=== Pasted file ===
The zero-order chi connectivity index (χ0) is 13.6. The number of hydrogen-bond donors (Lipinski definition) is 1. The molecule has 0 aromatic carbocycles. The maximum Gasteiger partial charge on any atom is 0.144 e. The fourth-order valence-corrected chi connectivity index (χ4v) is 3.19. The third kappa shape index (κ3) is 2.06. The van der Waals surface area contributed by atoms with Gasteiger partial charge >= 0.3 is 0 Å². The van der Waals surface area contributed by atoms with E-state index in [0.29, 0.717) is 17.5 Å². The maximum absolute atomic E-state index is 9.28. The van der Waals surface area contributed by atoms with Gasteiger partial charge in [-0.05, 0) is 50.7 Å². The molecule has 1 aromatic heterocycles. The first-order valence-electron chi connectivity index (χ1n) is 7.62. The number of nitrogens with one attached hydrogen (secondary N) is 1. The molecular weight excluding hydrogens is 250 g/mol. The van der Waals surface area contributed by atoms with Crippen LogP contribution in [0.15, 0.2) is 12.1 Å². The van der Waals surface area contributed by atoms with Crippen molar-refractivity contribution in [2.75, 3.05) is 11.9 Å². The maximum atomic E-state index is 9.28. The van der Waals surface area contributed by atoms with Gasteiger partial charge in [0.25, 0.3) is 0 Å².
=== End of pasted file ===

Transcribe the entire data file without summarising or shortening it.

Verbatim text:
The zero-order chi connectivity index (χ0) is 13.6. The number of hydrogen-bond donors (Lipinski definition) is 1. The molecule has 0 aromatic carbocycles. The maximum Gasteiger partial charge on any atom is 0.144 e. The fourth-order valence-corrected chi connectivity index (χ4v) is 3.19. The third kappa shape index (κ3) is 2.06. The van der Waals surface area contributed by atoms with Gasteiger partial charge >= 0.3 is 0 Å². The van der Waals surface area contributed by atoms with E-state index in [0.29, 0.717) is 17.5 Å². The maximum absolute atomic E-state index is 9.28. The van der Waals surface area contributed by atoms with Gasteiger partial charge in [-0.05, 0) is 50.7 Å². The molecule has 1 aromatic heterocycles. The first-order valence-electron chi connectivity index (χ1n) is 7.62. The number of nitrogens with one attached hydrogen (secondary N) is 1. The molecular weight excluding hydrogens is 250 g/mol. The van der Waals surface area contributed by atoms with Crippen LogP contribution in [0.15, 0.2) is 12.1 Å². The van der Waals surface area contributed by atoms with Crippen molar-refractivity contribution in [2.75, 3.05) is 11.9 Å². The maximum atomic E-state index is 9.28. The van der Waals surface area contributed by atoms with Gasteiger partial charge in [0.25, 0.3) is 0 Å².